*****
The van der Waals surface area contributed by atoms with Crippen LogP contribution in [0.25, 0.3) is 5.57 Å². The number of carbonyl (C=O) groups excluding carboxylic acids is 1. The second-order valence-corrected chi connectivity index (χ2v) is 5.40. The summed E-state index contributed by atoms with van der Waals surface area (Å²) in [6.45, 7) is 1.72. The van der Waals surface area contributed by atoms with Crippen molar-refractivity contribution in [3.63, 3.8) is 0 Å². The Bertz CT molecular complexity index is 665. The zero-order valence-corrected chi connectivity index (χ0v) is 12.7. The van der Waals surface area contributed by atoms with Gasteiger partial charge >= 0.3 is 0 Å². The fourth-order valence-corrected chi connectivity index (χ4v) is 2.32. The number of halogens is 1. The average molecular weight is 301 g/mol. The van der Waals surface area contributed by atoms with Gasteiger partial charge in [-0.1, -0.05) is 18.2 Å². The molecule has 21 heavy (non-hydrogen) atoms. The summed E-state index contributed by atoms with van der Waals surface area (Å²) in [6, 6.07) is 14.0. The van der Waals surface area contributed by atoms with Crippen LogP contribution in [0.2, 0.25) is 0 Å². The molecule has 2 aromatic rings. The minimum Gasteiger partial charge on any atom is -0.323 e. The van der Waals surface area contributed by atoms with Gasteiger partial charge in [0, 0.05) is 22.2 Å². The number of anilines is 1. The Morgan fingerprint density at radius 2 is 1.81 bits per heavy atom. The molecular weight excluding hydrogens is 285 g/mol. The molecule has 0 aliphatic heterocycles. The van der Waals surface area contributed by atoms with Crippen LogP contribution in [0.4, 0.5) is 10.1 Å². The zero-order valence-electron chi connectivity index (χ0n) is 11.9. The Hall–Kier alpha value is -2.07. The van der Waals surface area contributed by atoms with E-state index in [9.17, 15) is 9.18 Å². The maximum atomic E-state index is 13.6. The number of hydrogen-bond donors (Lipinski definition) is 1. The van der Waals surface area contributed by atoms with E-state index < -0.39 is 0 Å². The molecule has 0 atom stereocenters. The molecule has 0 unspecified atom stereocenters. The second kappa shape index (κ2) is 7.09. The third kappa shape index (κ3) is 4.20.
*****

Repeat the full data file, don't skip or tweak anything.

The van der Waals surface area contributed by atoms with Crippen LogP contribution in [0.25, 0.3) is 5.57 Å². The number of carbonyl (C=O) groups excluding carboxylic acids is 1. The second-order valence-corrected chi connectivity index (χ2v) is 5.40. The summed E-state index contributed by atoms with van der Waals surface area (Å²) in [6.45, 7) is 1.72. The van der Waals surface area contributed by atoms with Crippen molar-refractivity contribution in [3.63, 3.8) is 0 Å². The Bertz CT molecular complexity index is 665. The zero-order valence-corrected chi connectivity index (χ0v) is 12.7. The van der Waals surface area contributed by atoms with Gasteiger partial charge >= 0.3 is 0 Å². The fourth-order valence-corrected chi connectivity index (χ4v) is 2.32. The number of halogens is 1. The average molecular weight is 301 g/mol. The van der Waals surface area contributed by atoms with Gasteiger partial charge in [-0.1, -0.05) is 18.2 Å². The molecule has 21 heavy (non-hydrogen) atoms. The summed E-state index contributed by atoms with van der Waals surface area (Å²) in [6, 6.07) is 14.0. The van der Waals surface area contributed by atoms with Crippen LogP contribution in [0.2, 0.25) is 0 Å². The molecule has 2 aromatic rings. The minimum Gasteiger partial charge on any atom is -0.323 e. The van der Waals surface area contributed by atoms with Gasteiger partial charge in [0, 0.05) is 22.2 Å². The number of anilines is 1. The Morgan fingerprint density at radius 2 is 1.81 bits per heavy atom. The molecular weight excluding hydrogens is 285 g/mol. The molecule has 0 aliphatic heterocycles. The van der Waals surface area contributed by atoms with Crippen LogP contribution in [0.4, 0.5) is 10.1 Å². The zero-order valence-electron chi connectivity index (χ0n) is 11.9. The Hall–Kier alpha value is -2.07. The van der Waals surface area contributed by atoms with E-state index in [9.17, 15) is 9.18 Å². The maximum atomic E-state index is 13.6. The number of hydrogen-bond donors (Lipinski definition) is 1. The van der Waals surface area contributed by atoms with E-state index < -0.39 is 0 Å². The molecule has 0 atom stereocenters. The molecule has 0 unspecified atom stereocenters. The second kappa shape index (κ2) is 7.09. The third kappa shape index (κ3) is 4.20.